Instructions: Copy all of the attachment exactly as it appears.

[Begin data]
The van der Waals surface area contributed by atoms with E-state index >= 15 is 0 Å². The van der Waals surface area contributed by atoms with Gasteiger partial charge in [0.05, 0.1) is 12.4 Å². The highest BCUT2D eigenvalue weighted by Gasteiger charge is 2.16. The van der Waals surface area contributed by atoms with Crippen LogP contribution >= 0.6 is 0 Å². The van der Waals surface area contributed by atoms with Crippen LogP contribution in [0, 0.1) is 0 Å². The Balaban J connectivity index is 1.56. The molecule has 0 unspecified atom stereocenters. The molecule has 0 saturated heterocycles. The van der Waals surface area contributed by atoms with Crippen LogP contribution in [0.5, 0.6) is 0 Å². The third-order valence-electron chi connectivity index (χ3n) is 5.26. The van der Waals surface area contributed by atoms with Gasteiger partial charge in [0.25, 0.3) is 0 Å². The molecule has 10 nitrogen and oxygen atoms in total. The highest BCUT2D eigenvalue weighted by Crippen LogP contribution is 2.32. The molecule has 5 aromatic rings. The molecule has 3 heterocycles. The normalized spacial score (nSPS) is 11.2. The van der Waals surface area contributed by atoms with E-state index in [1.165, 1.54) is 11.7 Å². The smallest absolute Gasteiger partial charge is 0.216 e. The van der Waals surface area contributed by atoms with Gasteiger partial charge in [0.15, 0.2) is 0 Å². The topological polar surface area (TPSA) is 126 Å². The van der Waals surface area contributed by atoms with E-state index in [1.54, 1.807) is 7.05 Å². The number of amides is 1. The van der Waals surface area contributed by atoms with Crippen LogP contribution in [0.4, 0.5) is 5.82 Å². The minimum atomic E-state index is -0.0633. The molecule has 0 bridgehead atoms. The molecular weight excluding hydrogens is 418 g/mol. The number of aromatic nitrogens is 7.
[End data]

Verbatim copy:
The van der Waals surface area contributed by atoms with E-state index >= 15 is 0 Å². The van der Waals surface area contributed by atoms with Gasteiger partial charge in [0.05, 0.1) is 12.4 Å². The highest BCUT2D eigenvalue weighted by Gasteiger charge is 2.16. The van der Waals surface area contributed by atoms with Crippen LogP contribution >= 0.6 is 0 Å². The van der Waals surface area contributed by atoms with Crippen LogP contribution in [0, 0.1) is 0 Å². The Balaban J connectivity index is 1.56. The molecule has 0 unspecified atom stereocenters. The molecule has 0 saturated heterocycles. The van der Waals surface area contributed by atoms with Crippen LogP contribution in [0.5, 0.6) is 0 Å². The third-order valence-electron chi connectivity index (χ3n) is 5.26. The van der Waals surface area contributed by atoms with Gasteiger partial charge in [0.25, 0.3) is 0 Å². The molecule has 10 nitrogen and oxygen atoms in total. The highest BCUT2D eigenvalue weighted by Crippen LogP contribution is 2.32. The molecule has 5 aromatic rings. The molecule has 3 heterocycles. The normalized spacial score (nSPS) is 11.2. The van der Waals surface area contributed by atoms with E-state index in [1.165, 1.54) is 11.7 Å². The smallest absolute Gasteiger partial charge is 0.216 e. The van der Waals surface area contributed by atoms with Gasteiger partial charge in [0.15, 0.2) is 0 Å². The topological polar surface area (TPSA) is 126 Å². The van der Waals surface area contributed by atoms with E-state index in [1.54, 1.807) is 7.05 Å². The number of amides is 1. The van der Waals surface area contributed by atoms with Crippen LogP contribution in [0.4, 0.5) is 5.82 Å². The minimum atomic E-state index is -0.0633. The molecule has 0 bridgehead atoms. The molecular weight excluding hydrogens is 418 g/mol. The number of aromatic nitrogens is 7.